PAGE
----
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What Do Your Customers Really Want?

  |   confidence, leadership, motivation, vision   |   No comment

Steve Job famously said that customers don’t know what they want until you show it to them.

 

Job was allowed to be arrogant, but the regular business person isn’t running Apple.

 

In the average business with average customers in an average world, customers are very clear on what it is that prompts them to buy your product or support your business.

 

It may be as simple as your geographic proximity to them, or as complicated as your product or service serving a complex need they have.

 

I have a friend who is just buying her seventh new vehicle from the same dealership. As long as I have known her, she swears by them, so I recently asked her what it is about the car that she likes so well.

 

“Oh, a car is just a car to me,” she said airily. “As long as it has good tires and a loud sound system, I’m happy. What my dealership has where I live that the others don’t is an absolutely superb service department. That’s why I buy all my cars there.”

 

In the holiday season that just passed, another friend was very upset with her local grocery store because she couldn’t find their bottled marshmallow cream product. In years past, she could go to the bakery goods and find it there every Christmas as she prepared to make her fudge. This year, she thought they weren’t carrying it anymore and she was really upset.

 

She cornered the new young manager and asked him why they were not carrying her favourite fudge ingredient anymore. He said it was there, and led her over to the ice cream section, where there was a stack of it just beside a freezer.

 

She looked at it in amazement.

 

“Why is it here?”

 

He told her people used it and chocolate sauce to make ice cream desserts. She was amazed and still indignant.

 

“What about all your customers who use it to make fudge,” she asked. The young sales manager was astonished that the product had another purpose.

 

These anecdotes serve to remind us that knowing why our customers like our products or services is just as important as knowing that they buy them. If you want to grow your business, you have to have a good handle on both.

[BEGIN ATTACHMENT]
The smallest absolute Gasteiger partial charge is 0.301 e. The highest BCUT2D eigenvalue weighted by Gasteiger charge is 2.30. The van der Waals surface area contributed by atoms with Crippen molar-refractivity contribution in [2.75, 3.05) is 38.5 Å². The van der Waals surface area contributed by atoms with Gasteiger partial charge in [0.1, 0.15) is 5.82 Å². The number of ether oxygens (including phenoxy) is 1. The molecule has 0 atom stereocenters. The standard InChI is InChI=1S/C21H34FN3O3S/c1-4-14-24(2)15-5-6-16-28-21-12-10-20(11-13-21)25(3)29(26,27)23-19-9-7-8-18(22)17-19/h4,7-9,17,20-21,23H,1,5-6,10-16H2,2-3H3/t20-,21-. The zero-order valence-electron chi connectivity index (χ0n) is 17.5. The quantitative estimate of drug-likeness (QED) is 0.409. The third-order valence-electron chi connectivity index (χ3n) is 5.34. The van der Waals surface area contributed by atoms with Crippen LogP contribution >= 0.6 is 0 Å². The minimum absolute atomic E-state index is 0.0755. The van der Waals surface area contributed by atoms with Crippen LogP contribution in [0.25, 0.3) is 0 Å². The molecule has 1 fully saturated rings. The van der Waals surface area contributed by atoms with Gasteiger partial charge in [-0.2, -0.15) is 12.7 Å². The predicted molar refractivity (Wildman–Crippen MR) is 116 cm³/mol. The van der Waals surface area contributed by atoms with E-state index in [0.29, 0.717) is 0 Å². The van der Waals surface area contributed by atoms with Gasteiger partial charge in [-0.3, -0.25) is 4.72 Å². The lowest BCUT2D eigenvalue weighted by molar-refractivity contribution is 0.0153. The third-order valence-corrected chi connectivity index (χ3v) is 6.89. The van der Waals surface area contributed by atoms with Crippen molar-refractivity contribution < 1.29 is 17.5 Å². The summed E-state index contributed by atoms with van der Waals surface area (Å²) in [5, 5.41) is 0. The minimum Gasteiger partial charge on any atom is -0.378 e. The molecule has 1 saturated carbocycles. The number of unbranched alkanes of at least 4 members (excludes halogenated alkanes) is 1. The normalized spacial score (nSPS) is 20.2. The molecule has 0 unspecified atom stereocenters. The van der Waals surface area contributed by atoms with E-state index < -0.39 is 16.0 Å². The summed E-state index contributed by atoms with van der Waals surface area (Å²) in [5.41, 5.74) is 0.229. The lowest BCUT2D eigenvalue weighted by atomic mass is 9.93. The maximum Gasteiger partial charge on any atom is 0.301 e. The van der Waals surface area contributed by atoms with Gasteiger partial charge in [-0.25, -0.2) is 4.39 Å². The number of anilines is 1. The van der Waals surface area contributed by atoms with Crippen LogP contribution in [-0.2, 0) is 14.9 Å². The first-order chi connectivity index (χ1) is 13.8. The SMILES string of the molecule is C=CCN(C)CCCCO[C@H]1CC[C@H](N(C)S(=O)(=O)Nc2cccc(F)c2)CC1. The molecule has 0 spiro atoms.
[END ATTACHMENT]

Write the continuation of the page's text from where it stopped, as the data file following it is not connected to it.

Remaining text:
How do you find out what is important to your customers?

 

At every level of your business have feedback areas in place.

 

Use surveying programs to ask four or five excellent questions to gain insight into what really matters to your customers. SurveyMonkey (www.surveymonkey.com) is free for up to 100 respondents which may be enough for your small business.

 

Don’t assume that you know what really matters to your customers. Find out and then make sure you continue to meet that need and your business will grow successfully.

 

Armed with that knowledge, then you can take Job’s tip and think how you could modify the product to be even more useful to your customers. Surprise and delight them, and you can’t go wrong.

 

Paula Morand is a leadership building, revenue boosting, strategy expanding keynote speaker, author and visionary. This dreaming big and being bold leadership expert and brand strategist brings her vibrant energy, humor and wisdom to ignite individuals, organizations and communities to lead change, growth and impact in a more bold fashion.

25 years, 27,000 clients, 34 countries, 15 books, former radio personality, 11x award winning entrepreneur and humorous emcee.

Check out Paula’s bestselling books on Amazon: “Bold Courage: How Owning Your Awesome Changes Everything”, “Dreaming BIG and Being BOLD: Inspiring stories from Trailblazers, Visionaries and Change Makers” book series; and her newest release “Bold Vision: A Leader’s Playbook for Managing Growth”.

For speaking inquiries email bookings@paulamorand.com or call toll-free 1-888-502-6317.

 

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